I think the society has to change more to allow these famous actors the freedom to be out. I don't blame them for maintaining their privacy. Hollywood is a business, and leading actors are selling themselves. They have to be a product that the society wants to see.

The big problem is that leading man/woman thing. Stars bring their own personas to their characters (see Kate Hepburn), and many straight people (and sometimes gay people too) see gayness as abnormal. It's not a character aspect that they can see as normal and it shades their perception of the actor's performance.

I see some celebs, Like Matt Boner, Zach Quinto, and Anderson Cooper are not closeted (by closted I mean pretending to date women), but they do not discuss their love lives period.

ZQ is a successful character actor, Matt Boner's SO is a big time Hollywood agent and he's about to be launched into a leading man film career, and Cooper has a network talk show.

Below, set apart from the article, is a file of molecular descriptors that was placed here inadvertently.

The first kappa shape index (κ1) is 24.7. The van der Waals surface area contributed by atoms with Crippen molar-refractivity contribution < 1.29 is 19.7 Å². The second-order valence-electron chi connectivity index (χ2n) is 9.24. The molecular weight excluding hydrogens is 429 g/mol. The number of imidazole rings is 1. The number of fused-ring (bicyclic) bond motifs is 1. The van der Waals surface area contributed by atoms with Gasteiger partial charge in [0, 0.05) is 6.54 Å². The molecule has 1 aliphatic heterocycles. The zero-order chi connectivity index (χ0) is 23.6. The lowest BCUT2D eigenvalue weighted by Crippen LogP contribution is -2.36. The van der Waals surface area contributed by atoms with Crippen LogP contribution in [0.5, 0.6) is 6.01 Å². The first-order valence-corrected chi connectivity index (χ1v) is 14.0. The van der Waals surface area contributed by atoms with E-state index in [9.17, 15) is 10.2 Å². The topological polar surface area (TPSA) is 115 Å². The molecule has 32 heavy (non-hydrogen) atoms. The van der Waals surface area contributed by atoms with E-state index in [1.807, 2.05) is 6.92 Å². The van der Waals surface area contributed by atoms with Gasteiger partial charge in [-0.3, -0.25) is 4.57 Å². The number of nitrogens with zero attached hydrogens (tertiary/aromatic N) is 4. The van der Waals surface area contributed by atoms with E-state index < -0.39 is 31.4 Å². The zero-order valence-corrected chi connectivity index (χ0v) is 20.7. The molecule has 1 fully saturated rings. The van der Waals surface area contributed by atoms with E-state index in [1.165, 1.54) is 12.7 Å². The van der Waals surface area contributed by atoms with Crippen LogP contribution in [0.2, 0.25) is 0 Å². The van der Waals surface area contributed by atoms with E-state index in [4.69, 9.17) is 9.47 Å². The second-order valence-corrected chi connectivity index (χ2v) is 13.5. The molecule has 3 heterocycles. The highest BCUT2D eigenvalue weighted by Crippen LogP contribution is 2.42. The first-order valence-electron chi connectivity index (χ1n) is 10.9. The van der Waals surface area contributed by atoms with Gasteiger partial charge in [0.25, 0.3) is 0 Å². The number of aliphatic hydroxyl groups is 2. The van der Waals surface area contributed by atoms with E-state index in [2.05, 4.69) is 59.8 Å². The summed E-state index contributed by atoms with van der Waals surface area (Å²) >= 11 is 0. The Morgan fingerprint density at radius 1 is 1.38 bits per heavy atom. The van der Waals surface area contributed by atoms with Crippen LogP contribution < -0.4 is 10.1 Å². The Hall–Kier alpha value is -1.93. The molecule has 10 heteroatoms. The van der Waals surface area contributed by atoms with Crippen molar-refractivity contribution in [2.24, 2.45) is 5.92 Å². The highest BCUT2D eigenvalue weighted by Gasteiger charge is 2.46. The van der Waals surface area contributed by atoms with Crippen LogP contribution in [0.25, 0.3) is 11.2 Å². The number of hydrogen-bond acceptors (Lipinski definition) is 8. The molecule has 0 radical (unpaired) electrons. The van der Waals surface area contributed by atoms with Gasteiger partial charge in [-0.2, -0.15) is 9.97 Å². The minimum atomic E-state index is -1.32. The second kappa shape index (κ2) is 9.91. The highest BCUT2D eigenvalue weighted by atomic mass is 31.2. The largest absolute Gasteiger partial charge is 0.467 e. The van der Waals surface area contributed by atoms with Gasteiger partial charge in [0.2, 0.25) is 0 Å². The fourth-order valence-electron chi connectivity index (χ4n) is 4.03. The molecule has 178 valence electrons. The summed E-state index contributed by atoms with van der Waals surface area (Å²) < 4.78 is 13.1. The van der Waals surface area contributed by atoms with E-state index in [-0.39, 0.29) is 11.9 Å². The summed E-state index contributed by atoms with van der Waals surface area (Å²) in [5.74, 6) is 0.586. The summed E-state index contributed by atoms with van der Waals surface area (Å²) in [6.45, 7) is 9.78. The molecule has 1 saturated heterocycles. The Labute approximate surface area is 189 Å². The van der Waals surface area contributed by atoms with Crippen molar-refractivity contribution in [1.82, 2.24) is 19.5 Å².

The one to watch is Boner. He can act, he's beautiful, is known for playing romantic, action-y heterosexual leads. If he becomes a big success in his new sci-fi movie, he'll probably be outed. Then we'll see if beauty and talent will trump anti-gay bigotry. Will people be able to see him as just an actor or as a gay actor? Straight and sexually non-identified actors get to do whatever they want; gay actors get character roles in mainstream films and lead roles in the gay ghetto.

evewithanapple 27th-Dec-2010 10:19 pm (UTC)
Matt Boner

Er, I think you mean Bomer.